Wednesday, 26 November 2008 18:21

November 23, 2008 Sermon

“Imagine a World Where All Are Welcome”
Matthew 25:31-46
A sermon preached by the Rev. Douglas M. Donley
November 23, 2008
University Baptist Church
Minneapolis, MN

Imagine a world where all are welcome.
Imagine a world that remembers that we were all strangers once.
Imagine a world that remembers that we are called to welcome the outcast and the stranger.  Aside from all of the trite Thanksgiving platitudes, we remember that the image of the table is one where all are welcome, even enemies, even strangers, even people of different languages, who like different kinds of food, who have different cultural understandings.
We at UBC have helped resettle two refugee families from the refugee camps along the Burma/Thailand border.  The border has been in dispute for half a century because the Karen people and the Burmese government recognize different borders and have conflicting views of law and justice.  Three quarters of the latest issue of the Baptist Peacemaker, the magazine of the Baptist Peace Fellowship of North America highlights the plight of these people from Burma and their resettlement to the US.  Many of them end up in Baptist Churches because Adoniram and Anne Judson began their missionary work amongst the Karen people almost 200 years ago.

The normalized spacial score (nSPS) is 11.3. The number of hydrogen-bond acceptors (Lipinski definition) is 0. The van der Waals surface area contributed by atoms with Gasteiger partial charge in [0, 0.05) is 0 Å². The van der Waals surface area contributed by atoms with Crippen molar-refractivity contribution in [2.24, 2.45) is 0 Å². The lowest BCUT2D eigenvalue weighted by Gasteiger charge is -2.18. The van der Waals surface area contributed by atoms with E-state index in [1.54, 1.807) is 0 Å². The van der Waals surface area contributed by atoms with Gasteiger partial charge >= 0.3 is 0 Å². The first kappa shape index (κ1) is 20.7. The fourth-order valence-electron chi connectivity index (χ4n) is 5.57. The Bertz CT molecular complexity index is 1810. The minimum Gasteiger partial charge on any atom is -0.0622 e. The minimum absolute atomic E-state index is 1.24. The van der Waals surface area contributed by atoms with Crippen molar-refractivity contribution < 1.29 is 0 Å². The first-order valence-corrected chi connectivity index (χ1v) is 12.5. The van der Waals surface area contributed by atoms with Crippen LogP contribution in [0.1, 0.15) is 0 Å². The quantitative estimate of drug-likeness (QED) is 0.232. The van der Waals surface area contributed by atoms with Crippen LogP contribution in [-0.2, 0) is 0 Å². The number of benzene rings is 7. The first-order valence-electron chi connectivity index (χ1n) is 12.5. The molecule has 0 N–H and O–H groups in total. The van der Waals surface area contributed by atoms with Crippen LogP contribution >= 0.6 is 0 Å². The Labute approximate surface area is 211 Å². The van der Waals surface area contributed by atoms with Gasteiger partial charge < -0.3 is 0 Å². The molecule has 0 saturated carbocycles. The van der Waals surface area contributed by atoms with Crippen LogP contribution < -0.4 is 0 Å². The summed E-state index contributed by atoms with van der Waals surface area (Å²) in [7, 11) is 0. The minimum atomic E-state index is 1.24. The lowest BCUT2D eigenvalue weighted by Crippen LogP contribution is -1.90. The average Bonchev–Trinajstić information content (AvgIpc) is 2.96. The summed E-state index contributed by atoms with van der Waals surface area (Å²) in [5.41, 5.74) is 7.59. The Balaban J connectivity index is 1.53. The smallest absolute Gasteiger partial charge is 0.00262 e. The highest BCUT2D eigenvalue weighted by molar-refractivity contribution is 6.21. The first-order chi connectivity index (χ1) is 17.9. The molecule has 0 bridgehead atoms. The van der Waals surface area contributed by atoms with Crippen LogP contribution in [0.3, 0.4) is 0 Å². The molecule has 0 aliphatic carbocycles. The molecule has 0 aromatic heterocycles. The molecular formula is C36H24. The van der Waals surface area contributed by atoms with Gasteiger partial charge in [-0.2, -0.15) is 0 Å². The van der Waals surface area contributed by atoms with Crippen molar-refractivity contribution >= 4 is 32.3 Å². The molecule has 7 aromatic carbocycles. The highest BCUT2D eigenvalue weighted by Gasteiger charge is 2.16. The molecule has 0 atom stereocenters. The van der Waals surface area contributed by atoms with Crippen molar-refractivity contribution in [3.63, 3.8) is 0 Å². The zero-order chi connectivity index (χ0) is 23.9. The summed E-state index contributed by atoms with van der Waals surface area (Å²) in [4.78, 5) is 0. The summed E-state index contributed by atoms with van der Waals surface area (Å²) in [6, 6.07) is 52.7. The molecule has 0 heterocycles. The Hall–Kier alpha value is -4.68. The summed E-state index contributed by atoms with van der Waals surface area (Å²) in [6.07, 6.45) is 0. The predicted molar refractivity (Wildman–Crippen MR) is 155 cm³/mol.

I remember us bringing Tin Aye’s family here with her 6 boys and later Lay Taw Du, Esther and their four children.  We gathered at the airport, people in Karen clothing, dotting the crowds, looking with anticipation for their long-lost friends and family members.  After getting the luggage taken care of and the initial welcomes out of the way, we took them to their apartments—furnished, and the first few months rent paid by our donations.  Amidst all of this was the anticipation of school beginning, the endless doctor appointments, the adjustment to Minnesota winters, the jet lag and the relief all around them.   We were met at their new home by hoards of Karen people, all of whom had been there, done that.  They provided a thanksgiving meal for all of us to share.  We spoke the few Karen or Thai words we knew, we helped them with their broken English.  I played with the kids on the floor.  And sometime, someone prayed fervently for their safe passage and for all those who are still left behind in the camps.  It was holy time.